ExportToDatabase produces erroneous object files

cellprofiler

#1

Hi,

When running ExportToDatabase, I’m occasionally getting SQL_*_object.CSV files with the wrong number of elements in a line.
I tried the new bugfix release, and that didn’t fix the problem.

I’m attaching a tgz file with a README that explains in more detail, the pipeline, and two datasets, one that shows the problem, and one that doesn’t. I’ve also included the output I’m seeing.

In case the upload attachment fails (it’s large), the tgz file is also available at: ftp://maguro.cs.yale.edu/pub/CellProfiler/BUG111308.tgz

Thanks for your help!

Rob Bjornson


#2

Hi Rob,

In addition to Mark’s fix, I found a Relate module bug that was also a source of the column number discrepancy. When calculating the means across children for each parent, if there were no Parents defined for a particular image, then these would get skipped, and result in a different number of measurements, and hence, output columns. Please replace your Relate module with the one attached, and to my testing, this should fix it.

And if that were not enough(!), a further issue that we have discovered will affect you if you try to upload this to a database. Some very long object column names, when truncated by CPtruncatefeaturename.m because of Matlab’s annoying 64 character limit for variables, are getting truncated in such a way as to render some column names as duplicates. You will get a “Duplicate column name” error when uploading. The quick fix is to shorten the image or object names in your pipeline, until each column name is unique. We are working on a more intelligent, comprehensive fix.

Thanks for reporting this.
David
Relate.m (10.7 KB)


#3

Hi Bjorn,

The problem was a bug in which right-most columns with no measurements were getting skipped in the CSV file, even though the column headers were still written to the SETUP.SQL file. Fortunately, since you are working with the developers version, you can fix it.

To fix this, change/add the following lines in CPconverttosql in the CPsubfunction directory (lines are approximate since I’m working with a newer version):

Immediately before this line (around line 449):

Add:

[quote]if size(perobjectvals,2) < length(per_object_names) + 2,
perobjectvals(end,length(per_object_names)+2) = 0;
end[/quote]

Regards,
-Mark


#4

Dear David and Mark,

Thanks for your replies to my bug report. I’m glad to hear that you’ve been able to locate the issues. I have a couple of questions about your proposed solutions to these issues. A little more context is necessary, which I probably should have given you, but I wanted to keep my initial report succinct.

First, in production I’m only using the gui CellProfiler to create batch files for CPCluster, so any fix would need to encompass CPCluster too.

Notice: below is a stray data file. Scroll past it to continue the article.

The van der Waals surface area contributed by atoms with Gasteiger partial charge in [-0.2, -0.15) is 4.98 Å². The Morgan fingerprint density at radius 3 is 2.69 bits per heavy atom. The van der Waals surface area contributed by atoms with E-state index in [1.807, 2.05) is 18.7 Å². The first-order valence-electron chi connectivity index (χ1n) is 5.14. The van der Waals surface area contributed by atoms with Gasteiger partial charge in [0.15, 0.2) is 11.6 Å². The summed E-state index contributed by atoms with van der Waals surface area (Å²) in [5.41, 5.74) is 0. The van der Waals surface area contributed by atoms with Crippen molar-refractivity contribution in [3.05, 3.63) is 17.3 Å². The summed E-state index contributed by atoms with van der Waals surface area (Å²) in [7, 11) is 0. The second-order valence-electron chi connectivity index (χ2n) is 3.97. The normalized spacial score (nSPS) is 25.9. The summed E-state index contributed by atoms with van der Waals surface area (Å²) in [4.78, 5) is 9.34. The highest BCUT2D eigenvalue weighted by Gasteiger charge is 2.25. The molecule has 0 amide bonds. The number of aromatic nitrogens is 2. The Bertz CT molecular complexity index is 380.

Although I’m using the developer version
for CellProfiler (because the compiled version didn’t exist for linux at the time) I’m using the compiled CPCluster. I don’t have a license for the Matlab compiler, so
patching CPCluster and recompiling it is not a very attractive option; I’d probably wait until you do a new release.

Given that, I’m hoping I can work around this problem for the time being, rather than patching CPCluster. Can you be a bit more specific about where columns might be omitted in a given row entry? If it’s always at the end, I can pad out the rows with 0’s in a post-processing step. However, if internal values can be omitted, then my columns will get out of sync, and I’ll need a different strategy (maybe tossing short rows).

Finally, thanks for warning me about the SQL name collisions. I’m not actually loading the data into a database; rather I’m just parsing the CSV files, so it should be ok for now.

Rob


#5

Hi Robert,

Thanks for the additional info.

[quote=“robertbjornson”]
Given that, I’m hoping I can work around this problem for the time being, rather than patching CPCluster. Can you be a bit more specific about where columns might be omitted in a given row entry? If it’s always at the end, I can pad out the rows with 0’s in a post-processing step. However, if internal values can be omitted, then my columns will get out of sync, and I’ll need a different strategy (maybe tossing short rows).[/quote]

You’re right, the columns are always at the end.

If the empty measurements are internal, zeros get filled in as long as there is a non-empty measurement somewhere in a column to the right. In your case, there were no non-empty measurement before the last column, so no zeros got filled in.

The fix basically checks and does this for you. If you can do it as a post-processing step, then I believe you should be fine. Let us know if you have any more problems.

Regards,
-Mark